In the Cowboys offensive scheme, the tight end is an important position. They have to be able to block in several different areas depending on the formation, especially at the point of attack as an in-line blocker, sometimes being left one on one against a defensive end. That means they have to be assignment sound pre and post snap, with the ability to make the right adjustments in a split second.

For Rico Gathers, this is the area of his game holding him back the most right now. We all know what kind of threat he can be in the passing game, but the Cowboys coaching staff wants someone they can trust to leave on the field down after down. This is where Gathers will have to prove himself the remainder of the offseason.

The Dallas Cowboys knew Rico Gathers was a developmental prospect when they drafted him in the sixth-round of the 2016 NFL Draft. They didn't know how long it would take for him to be be able to contribute, but that time may be running out. Year 3 could be his last chance to prove himself in Dallas.

Gathers is a mismatch player in the passing game against smaller defensive backs, but that might not be enough for the Cowboys coaching staff to keep him around. I would personally get him involved in the receiving game, especially with all the new faces Prescott will be throwing to this season, but unfortunately I'm not making those decisions.

Do you think Rico Gathers is more than just a passing game threat?



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Star Blog

Tony Romo Documentary in the Works

Jess Haynie

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Cowboys Blog - 5 Most Heartbreaking Losses Of The Tony Romo Era

If you've missed seeing Tony Romo on the field, an upcoming documentary may be the cure. The former Dallas Cowboys quarterback is reportedly the subject of a film chronicling his football career going all the way back to high school.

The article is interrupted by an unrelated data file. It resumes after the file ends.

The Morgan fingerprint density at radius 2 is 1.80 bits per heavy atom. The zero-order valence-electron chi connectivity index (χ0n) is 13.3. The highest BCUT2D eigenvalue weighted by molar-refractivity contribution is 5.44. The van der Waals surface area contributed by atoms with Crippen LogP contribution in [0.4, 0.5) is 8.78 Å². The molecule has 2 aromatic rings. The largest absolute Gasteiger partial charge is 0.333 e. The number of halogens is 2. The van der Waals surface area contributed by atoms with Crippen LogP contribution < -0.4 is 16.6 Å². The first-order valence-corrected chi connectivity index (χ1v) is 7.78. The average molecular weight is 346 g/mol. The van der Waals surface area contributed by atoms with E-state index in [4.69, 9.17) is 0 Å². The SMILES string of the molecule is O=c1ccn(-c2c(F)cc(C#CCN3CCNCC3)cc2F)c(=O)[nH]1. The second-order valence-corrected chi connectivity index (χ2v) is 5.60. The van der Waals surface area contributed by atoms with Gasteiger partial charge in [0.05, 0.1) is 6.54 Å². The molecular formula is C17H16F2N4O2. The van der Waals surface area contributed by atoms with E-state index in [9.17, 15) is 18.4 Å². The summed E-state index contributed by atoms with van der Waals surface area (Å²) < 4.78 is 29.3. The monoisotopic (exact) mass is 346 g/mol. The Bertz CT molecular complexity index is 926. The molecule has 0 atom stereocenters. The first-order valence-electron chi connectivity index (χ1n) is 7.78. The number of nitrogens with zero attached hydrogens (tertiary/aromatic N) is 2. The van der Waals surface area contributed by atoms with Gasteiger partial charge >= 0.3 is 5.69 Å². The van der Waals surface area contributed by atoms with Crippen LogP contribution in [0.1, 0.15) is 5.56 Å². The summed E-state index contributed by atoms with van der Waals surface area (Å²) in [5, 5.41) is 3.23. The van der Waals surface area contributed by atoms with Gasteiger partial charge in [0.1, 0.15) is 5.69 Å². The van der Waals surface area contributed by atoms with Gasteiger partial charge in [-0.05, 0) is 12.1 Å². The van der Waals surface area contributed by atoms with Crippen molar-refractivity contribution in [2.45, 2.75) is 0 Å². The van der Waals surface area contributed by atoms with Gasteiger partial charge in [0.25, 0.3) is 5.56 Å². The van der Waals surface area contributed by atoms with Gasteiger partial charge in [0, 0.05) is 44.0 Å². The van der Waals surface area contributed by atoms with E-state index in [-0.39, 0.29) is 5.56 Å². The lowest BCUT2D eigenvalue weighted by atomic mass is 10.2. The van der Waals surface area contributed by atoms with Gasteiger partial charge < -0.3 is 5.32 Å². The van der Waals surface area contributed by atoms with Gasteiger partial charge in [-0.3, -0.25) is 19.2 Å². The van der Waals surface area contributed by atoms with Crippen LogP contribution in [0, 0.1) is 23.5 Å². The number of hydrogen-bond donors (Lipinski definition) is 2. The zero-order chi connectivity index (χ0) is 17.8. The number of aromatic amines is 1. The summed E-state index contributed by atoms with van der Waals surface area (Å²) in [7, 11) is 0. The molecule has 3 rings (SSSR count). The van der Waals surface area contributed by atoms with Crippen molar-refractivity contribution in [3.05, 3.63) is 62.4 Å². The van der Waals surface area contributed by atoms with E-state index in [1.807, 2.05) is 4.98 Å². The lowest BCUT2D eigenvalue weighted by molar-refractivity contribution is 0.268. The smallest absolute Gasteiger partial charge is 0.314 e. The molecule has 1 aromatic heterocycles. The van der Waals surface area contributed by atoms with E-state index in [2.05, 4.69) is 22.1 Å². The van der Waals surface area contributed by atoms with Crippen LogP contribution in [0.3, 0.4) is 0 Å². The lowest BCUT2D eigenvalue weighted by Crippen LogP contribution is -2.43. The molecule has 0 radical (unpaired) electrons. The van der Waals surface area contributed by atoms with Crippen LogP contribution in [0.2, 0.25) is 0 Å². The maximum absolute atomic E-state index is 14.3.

"Now or Never" will tell Romo's incredible story, going from undrafted to one of the top passers in the history of the Cowboys' storied franchise. It's being produced by a Texas-based company run by Christian Hanna (no known relation to James).

According to an article from MyRacineCounty.com, Romo's hometown newspaper, the tale of Tony's football career will be told going back to his days at Burlington High School in Wisconsin. It will follow him to Eastern Illinois University, the same QB hotbed that more recently produced Jimmy Garoppolo.

But what most of us will want to relive is Tony's amazing NFL career, which stands out among the most unexpected rises to stardom of any player in league history.

Romo, who was an undrafted free agent signed by the Cowboys in 2003, didn't play in a game for three seasons. He rose the QB depth chart through practice and preseason play, eventually becoming the backup and earning the respect of then-coach Bill Parcells.

 - Tony Romo, #9

Former Dallas Cowboys QB Tony Romo

In Week 7 of 2006, Parcells pulled struggling starter Drew Bledsoe at halftime and went with his intriguing young prospect. Tony's first pass in the NFL was one to forget; an interception.

About a decade later, Romo would retire as the Cowboys' all-time leader in passing yards and touchdowns. He currently ranks fourth all-time in NFL history for passer rating.

Tony's career never saw the playoff and Super Bowl success of predecessors Troy Aikman and Roger Staubach, but he remains a beloved figure in team history. The controversial end to his football career, losing his job to rookie phenom Dak Prescott in 2016, created a major rift among Cowboys fans.

While no longer playing, Romo remains one of the hottest names in football. His charisma and football acumen have him in a featured role with CBS Broadcasting.

From obscurity to "anointing oil" to one of the most discussed names in sports, Tony Romo's story is fascinating. This documentary crew picked a great subject, and we look forward to enjoying their work and revisiting the Romo Era once the film is released.